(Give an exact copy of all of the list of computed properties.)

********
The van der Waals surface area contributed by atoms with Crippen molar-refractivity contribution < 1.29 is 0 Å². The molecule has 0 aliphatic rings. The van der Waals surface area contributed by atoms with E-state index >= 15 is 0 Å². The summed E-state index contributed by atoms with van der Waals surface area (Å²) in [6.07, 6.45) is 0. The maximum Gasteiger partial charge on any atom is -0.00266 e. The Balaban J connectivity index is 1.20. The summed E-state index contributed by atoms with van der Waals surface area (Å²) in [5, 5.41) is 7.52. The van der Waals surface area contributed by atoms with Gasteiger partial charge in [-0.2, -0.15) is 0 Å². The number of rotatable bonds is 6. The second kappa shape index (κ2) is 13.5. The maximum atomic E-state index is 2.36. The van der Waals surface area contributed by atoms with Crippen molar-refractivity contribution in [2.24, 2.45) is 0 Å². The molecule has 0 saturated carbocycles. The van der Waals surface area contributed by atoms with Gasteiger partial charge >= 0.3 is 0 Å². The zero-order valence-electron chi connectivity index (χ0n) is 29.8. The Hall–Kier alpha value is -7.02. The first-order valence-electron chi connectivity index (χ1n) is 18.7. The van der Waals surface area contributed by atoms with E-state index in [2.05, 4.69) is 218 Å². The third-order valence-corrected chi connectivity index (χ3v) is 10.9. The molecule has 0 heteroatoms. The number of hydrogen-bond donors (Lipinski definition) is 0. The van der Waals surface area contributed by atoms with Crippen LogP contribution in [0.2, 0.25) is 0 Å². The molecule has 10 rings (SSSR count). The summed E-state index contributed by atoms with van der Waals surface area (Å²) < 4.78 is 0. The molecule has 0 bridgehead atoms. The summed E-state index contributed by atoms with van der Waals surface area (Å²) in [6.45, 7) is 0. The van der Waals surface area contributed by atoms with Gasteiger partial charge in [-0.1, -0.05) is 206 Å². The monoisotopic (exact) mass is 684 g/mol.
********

The van der Waals surface area contributed by atoms with Crippen molar-refractivity contribution < 1.29 is 0 Å². The molecule has 0 aliphatic rings. The van der Waals surface area contributed by atoms with E-state index >= 15 is 0 Å². The summed E-state index contributed by atoms with van der Waals surface area (Å²) in [6.07, 6.45) is 0. The maximum Gasteiger partial charge on any atom is -0.00266 e. The Balaban J connectivity index is 1.20. The summed E-state index contributed by atoms with van der Waals surface area (Å²) in [5, 5.41) is 7.52. The van der Waals surface area contributed by atoms with Gasteiger partial charge in [-0.2, -0.15) is 0 Å². The number of rotatable bonds is 6. The second kappa shape index (κ2) is 13.5. The maximum atomic E-state index is 2.36. The van der Waals surface area contributed by atoms with Crippen molar-refractivity contribution in [2.24, 2.45) is 0 Å². The molecule has 0 saturated carbocycles. The van der Waals surface area contributed by atoms with Gasteiger partial charge >= 0.3 is 0 Å². The zero-order valence-electron chi connectivity index (χ0n) is 29.8. The Hall–Kier alpha value is -7.02. The first-order valence-electron chi connectivity index (χ1n) is 18.7. The van der Waals surface area contributed by atoms with E-state index in [2.05, 4.69) is 218 Å². The third-order valence-corrected chi connectivity index (χ3v) is 10.9. The molecule has 0 heteroatoms. The number of hydrogen-bond donors (Lipinski definition) is 0. The van der Waals surface area contributed by atoms with Crippen LogP contribution in [0.2, 0.25) is 0 Å². The molecule has 10 rings (SSSR count). The summed E-state index contributed by atoms with van der Waals surface area (Å²) < 4.78 is 0. The molecule has 0 bridgehead atoms. The summed E-state index contributed by atoms with van der Waals surface area (Å²) in [6.45, 7) is 0. The van der Waals surface area contributed by atoms with Gasteiger partial charge in [-0.1, -0.05) is 206 Å². The monoisotopic (exact) mass is 684 g/mol.